Well, if you put the burden of proof on my shoulders only, I think it will fail. Because I’m now eighty-three years old, and I don’t think I can spend the rest of my life going around the city councils preaching the gospel. Fortunately, and I mean really fortunately, there are lots of people out there who are already doing that. One of them is William McDonough, an architect and designer who designs buildings made out of cross-laminated timber. Michael Green has a TED talk [“Why We Should Build Wooden Skyscrapers”] that’s really worth going to listen to. In his TED talk, he basically says, “I’m a citizen of Earth, just like you are.” He says, “I would like to see this place getting better. And here’s how to make it better.”
This will not happen overnight. We’ve gone through ten thousand years with agriculture as the driving force in modernizing humanity. We’ve invented mathematics and astronomy, language and music and art, and society. It’s going to take another one hundred to two hundred years, I think, before everybody says enough is enough. You know, if ten per cent of my population dies every year from heatstroke, or if they die from starvation, or if they die from water deprivation, or if they die from some disease that’s only transmitted at that particular temperature, like, for instance, malaria, eventually, everybody will say, “Wait a minute, this thing really is real. It can be addressed.”
Underlying your proposals is the goal of environmental justice: creating a city where under-resourced neighborhoods no longer bear the brunt of climate impacts. However, economic inequality is pretty well entrenched in most cities in the world. Doesn’t it seem likely that the privileged will continue to hoard resources and not share them with those less fortunate?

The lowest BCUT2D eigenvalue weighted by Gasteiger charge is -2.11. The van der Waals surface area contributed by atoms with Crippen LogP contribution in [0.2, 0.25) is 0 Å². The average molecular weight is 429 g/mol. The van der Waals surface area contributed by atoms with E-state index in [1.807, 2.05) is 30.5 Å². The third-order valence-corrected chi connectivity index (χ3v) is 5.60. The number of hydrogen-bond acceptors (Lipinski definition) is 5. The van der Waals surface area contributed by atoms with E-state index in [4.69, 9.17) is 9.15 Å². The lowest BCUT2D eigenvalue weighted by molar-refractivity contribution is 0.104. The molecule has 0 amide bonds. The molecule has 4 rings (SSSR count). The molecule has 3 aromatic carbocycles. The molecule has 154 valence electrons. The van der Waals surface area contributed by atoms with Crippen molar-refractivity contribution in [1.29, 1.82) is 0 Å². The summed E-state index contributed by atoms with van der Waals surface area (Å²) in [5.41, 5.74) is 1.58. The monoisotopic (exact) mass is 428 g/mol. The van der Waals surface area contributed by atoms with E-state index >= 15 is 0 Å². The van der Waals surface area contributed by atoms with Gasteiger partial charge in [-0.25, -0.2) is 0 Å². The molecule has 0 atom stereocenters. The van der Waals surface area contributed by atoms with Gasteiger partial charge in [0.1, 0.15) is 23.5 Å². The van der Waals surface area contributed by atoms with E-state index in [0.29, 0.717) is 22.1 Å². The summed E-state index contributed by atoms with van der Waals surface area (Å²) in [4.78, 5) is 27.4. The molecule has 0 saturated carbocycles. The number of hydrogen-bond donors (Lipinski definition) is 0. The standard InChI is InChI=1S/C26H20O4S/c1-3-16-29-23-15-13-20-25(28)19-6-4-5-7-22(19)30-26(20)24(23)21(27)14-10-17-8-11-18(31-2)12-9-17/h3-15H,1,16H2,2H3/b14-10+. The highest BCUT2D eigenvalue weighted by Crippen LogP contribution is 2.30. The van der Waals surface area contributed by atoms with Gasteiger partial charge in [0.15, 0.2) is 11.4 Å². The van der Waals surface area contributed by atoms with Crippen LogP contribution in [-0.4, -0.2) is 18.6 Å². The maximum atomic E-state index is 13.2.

The answer is yes, of course. You can’t outlaw greed. But, if you live in a building that produces its own food, harvests its own water, and generates its own energy, there is a minimum good standard of living. That is a city that starts out by design to exclude poverty. If every building is designed to be independent of every other building, that’s the beauty of being off the food grid and off the water grid and off the energy grid. If you can create an environment that allows that to happen, you’ve got yourself a hardwood forest of buildings. They refer to New York City as a forest of skyscrapers. Wouldn’t it be ironic, eventually, if it were a forest of wooden skyscrapers?
Your book features satellite photos of large cities at night. The pictures in the book made me think of the scene from the movie “The Matrix,” in which Agent Smith, who’s basically a piece of machine code, describes human beings as a virus and a plague, noting that other mammals are able to live in balance with their surrounding environment while mankind seems unable to do that. As someone whose academic career was built on the study of parasites, what do you think of this idea?
Cities to the planet are parasitic. It seems to me that we are genetically programmed—like honeybees are genetically programmed, like ants and termites are genetically programmed—to construct houses that reflect our wants and needs. And humans, once they discovered the virtue of the city, the first thing that popped into their mind was, I can get rich. I can exploit a collection of people to allow me to accumulate their wealth. If you look at virtually every city, you’ll see what the center of the city is all about. It’s about wealth. And it’s about commerce. And it’s about the accumulation of wealth, not just by individuals but also by cities. I mean, a city can become wealthy also. And it can share that wealth. And people living in that city can benefit from that. That’s the way we’re programmed.
My biggest gripe about urbanization is it’s essentially unplanned except for one thing: commerce. That’s planned. Poverty is a design issue. It’s a failure to accommodate everybody. By design, cities should include every single individual who lives there. What I would like is the framework of the city at least, to reflect a respect for both the city and the natural environment. The real undercurrent of this is that, if you don’t think integrating human activities with a compatible, natural landscape is important, just keep doing what you’re doing. You’ll see the result. You’ll find out what the natural world actually does for you. But it’ll be too late. It’ll be gone. And when that happens, we will be gone. ♦